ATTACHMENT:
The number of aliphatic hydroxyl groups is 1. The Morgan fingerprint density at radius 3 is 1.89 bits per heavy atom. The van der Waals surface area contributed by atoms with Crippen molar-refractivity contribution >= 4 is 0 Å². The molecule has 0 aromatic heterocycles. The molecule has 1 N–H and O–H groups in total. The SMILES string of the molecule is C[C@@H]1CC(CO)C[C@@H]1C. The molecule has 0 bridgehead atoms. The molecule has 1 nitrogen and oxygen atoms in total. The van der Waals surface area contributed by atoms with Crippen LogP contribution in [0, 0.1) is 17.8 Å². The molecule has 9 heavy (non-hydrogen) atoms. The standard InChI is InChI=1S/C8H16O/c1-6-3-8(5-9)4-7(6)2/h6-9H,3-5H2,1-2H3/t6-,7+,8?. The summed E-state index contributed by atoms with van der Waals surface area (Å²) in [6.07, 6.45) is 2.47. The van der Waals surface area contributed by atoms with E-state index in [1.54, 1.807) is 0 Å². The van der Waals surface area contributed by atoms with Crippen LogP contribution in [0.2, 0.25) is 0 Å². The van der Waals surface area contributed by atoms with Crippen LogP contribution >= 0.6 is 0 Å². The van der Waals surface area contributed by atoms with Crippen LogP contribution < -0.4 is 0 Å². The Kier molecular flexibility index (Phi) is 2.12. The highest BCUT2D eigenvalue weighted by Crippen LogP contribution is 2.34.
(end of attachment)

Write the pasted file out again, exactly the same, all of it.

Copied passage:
The number of aliphatic hydroxyl groups is 1. The Morgan fingerprint density at radius 3 is 1.89 bits per heavy atom. The van der Waals surface area contributed by atoms with Crippen molar-refractivity contribution >= 4 is 0 Å². The molecule has 0 aromatic heterocycles. The molecule has 1 N–H and O–H groups in total. The SMILES string of the molecule is C[C@@H]1CC(CO)C[C@@H]1C. The molecule has 0 bridgehead atoms. The molecule has 1 nitrogen and oxygen atoms in total. The van der Waals surface area contributed by atoms with Crippen LogP contribution in [0, 0.1) is 17.8 Å². The molecule has 9 heavy (non-hydrogen) atoms. The standard InChI is InChI=1S/C8H16O/c1-6-3-8(5-9)4-7(6)2/h6-9H,3-5H2,1-2H3/t6-,7+,8?. The summed E-state index contributed by atoms with van der Waals surface area (Å²) in [6.07, 6.45) is 2.47. The van der Waals surface area contributed by atoms with E-state index in [1.54, 1.807) is 0 Å². The van der Waals surface area contributed by atoms with Crippen LogP contribution in [0.2, 0.25) is 0 Å². The van der Waals surface area contributed by atoms with Crippen LogP contribution >= 0.6 is 0 Å². The van der Waals surface area contributed by atoms with Crippen LogP contribution < -0.4 is 0 Å². The Kier molecular flexibility index (Phi) is 2.12. The highest BCUT2D eigenvalue weighted by Crippen LogP contribution is 2.34.